If you plan to go 40 mph - you need real good brakes. Car drivers are not aware of bikes going fast. They will pull out in front of you or a signal light changes in your path and you will slam into someone if you can't stop fast.

I swithched over to a mountain bike after diving off the road to avoid danger on my road bike. You want every possible advantage riding a powered bike.
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Old 03-31-2012, 11:32 PM
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placidscene placidscene is offline
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Join Date: Mar 2012
Location: Austin, TX
Posts: 318
Default Re: Potential (fast) Road Bike build

I noticed this is a year old thread. I am about to build a motorized road bike with an old Vista 27" road bike and a 66 cc Grubee motor.
I was also looking for some pics or advice on a road bike conversion.

In response to Professor, Dont hit potholes...haha. I hopped a 2x4 at 30mph last week on my road bike that was perpendicular to the shoulder and I had no way to go around it.

I take my road bike up to 40 mph on a regular basis with no problems down hills. I find it quite smooth. Just need good tires. (NOT WALMART!)

As far as cars pullin out in front of you. YES! that happens to me all the time. 2 times in 2 days this week where I had to slam the brakes on my roadie. Thats not cool on skinnies!

I was wondering more about the gearing being powerful enough for the larger wheels. Larger wheels=higher speed at lower rpm, but requires more power to get up to that higher speed.

Has anyone completed a motorized road bike yet?
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Old 04-01-2012, 06:22 AM
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LR Jerry LR Jerry is offline
Motorized Bicycle Elite Member
Join Date: Dec 2011
Location: Oak Ridge, TN
Posts: 1,019
Default Re: Potential (fast) Road Bike build

I use a crank kit on my Land Rider auto shift bike. I've got three drives to select from on the crank and the rear seven shift automatically. My bike weighs 86 lbs and I weigh 230 lbs. I've been able to go up any hill at least 8 mph. I can do 30 mph on flat ground. And have been up to 45 mph downhill. By the way I use a 33 cc 4 stroke engine.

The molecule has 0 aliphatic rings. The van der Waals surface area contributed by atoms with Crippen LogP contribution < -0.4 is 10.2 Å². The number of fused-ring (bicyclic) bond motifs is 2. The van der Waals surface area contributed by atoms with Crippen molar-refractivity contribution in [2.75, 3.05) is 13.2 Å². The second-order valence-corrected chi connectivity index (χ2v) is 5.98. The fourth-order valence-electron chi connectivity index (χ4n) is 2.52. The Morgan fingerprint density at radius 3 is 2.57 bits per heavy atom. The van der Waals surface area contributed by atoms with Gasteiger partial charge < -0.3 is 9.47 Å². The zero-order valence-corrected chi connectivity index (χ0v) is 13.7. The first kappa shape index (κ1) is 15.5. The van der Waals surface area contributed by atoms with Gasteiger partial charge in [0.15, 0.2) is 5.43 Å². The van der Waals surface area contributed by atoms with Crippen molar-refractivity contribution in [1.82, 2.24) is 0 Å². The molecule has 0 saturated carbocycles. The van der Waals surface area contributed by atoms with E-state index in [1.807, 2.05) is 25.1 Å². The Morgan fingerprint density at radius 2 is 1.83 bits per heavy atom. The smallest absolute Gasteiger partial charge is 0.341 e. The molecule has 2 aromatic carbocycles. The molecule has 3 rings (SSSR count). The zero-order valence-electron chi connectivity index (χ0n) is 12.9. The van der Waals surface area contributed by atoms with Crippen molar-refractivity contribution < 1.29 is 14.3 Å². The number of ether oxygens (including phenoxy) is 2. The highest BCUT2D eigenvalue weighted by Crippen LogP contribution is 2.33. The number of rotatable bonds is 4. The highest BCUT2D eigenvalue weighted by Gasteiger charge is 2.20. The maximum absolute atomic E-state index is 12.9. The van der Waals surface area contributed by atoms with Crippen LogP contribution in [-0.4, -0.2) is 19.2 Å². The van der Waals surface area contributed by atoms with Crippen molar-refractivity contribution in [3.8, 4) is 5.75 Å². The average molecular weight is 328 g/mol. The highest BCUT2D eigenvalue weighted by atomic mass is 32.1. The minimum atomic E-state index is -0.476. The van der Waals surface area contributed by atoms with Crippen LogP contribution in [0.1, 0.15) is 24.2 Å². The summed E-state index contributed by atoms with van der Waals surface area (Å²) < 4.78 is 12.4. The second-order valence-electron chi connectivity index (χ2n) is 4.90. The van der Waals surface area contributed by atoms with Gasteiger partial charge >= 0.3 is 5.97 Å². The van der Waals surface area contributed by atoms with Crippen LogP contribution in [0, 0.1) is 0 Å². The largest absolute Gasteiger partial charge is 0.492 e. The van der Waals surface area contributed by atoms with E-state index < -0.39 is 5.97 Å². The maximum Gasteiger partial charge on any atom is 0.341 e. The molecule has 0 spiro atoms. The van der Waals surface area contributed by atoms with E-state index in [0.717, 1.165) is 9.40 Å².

Land Rider Jerry
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Old 04-01-2012, 07:59 AM
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placidscene placidscene is offline
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Join Date: Mar 2012
Location: Austin, TX
Posts: 318
Default Re: Potential (fast) Road Bike build

That sounds like more money than I can spend, bit is that 8mph without peddling? Cause I can do that with no motor, an I've had my roadie up to 51 mph down hill.
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Old 04-01-2012, 04:37 PM
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16v4nrbrgr 16v4nrbrgr is offline
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Join Date: Mar 2012
Location: North Bay
Posts: 1,711
Default Re: Potential (fast) Road Bike build

I'm thinking about building up my recently purchased flip flop hubbed fixie into a MB, but I dunno, when I add it all up I can buy a street bike and have proper hardware for running (and more importantly, turning and stopping) at high speed. I'm gonna have to total it all up and see what the comparitive costs will be in the long term. You don't need insurance for a motorized bicyle because it's a moped, but I might need health insurance if I build something faster than it's own good.
KTM50 Schwinn Chopper - 6000W E-Motard - 52cc Auger BMX - 9sp+CVT 52cc Cagllari Moped